Distributor Wanted: IlluminationChris Chang makes the case for Illumination and its shaggy existential antihero
Written by Chris Chang
The main character in Pascale Breton’s hypnotic debut feature has an unusual, yet intuitively spot-on name, Ildutt. As played by Clet Beyer he’s a very French, very shaggy existential antihero: a nowhere man completely adrift, even when he’s in his own ramshackle bedroom at his family home, ensconced in the dreary and forever-damp landscape of Brittany. A part-time fisherman, he gets more than a touch of clinical melancholia when, for example, it comes time to reluctantly gut his piscine prey; and he’s fallen hard for Christina (Mélanie Leray), a visiting nurse who tends to his grandmother. (When he takes a shower, about 30 minutes into the film, it comes as a relief to all involved.) Ildutt is well aware of his own debilitating depression: he tries both psychoanalysis and a brief stint with a New Age cult led by a messianic figure intent upon removing all traces of identity from a comatose cadre of dim-witted supplicants.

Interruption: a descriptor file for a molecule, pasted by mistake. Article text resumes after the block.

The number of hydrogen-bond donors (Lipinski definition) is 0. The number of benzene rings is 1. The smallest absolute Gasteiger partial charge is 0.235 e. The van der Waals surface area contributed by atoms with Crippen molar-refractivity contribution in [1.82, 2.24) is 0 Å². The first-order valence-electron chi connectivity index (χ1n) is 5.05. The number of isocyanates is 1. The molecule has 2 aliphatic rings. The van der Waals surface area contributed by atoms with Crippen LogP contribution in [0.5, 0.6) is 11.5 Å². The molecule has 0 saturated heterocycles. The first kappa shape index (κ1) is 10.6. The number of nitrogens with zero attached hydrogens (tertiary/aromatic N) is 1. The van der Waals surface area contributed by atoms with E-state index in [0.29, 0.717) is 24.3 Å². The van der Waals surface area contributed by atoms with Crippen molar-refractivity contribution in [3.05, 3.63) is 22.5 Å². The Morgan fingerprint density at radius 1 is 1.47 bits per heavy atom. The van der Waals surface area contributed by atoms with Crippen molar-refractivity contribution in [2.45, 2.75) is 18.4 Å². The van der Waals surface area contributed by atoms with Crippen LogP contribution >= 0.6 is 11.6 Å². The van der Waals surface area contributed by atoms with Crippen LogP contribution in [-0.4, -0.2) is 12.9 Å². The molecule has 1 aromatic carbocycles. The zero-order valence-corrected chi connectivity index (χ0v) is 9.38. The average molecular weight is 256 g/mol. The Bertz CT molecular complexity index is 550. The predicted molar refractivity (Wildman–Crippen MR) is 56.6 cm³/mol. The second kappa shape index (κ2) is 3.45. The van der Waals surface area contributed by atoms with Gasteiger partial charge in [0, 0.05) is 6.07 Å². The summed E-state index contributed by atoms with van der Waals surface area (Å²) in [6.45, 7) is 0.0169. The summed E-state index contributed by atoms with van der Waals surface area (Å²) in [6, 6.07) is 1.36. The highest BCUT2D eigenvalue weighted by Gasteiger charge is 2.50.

Director Breton excels in the precise invocation of place—particularly the nexus at which land- and mindscape merge. The sea, the shore, and the creatures that traverse the boundaries between the two are, in this film, her operative agents. Small-town folk (in general) forever dream of life elsewhere; in this particular hamlet, they don’t even bother—they seem perfectly resigned to their peaceful oblivion. But even with its dead-end inertial feel there’s a bit of hope here and, in the film’s conclusion, a quiet catharsis.
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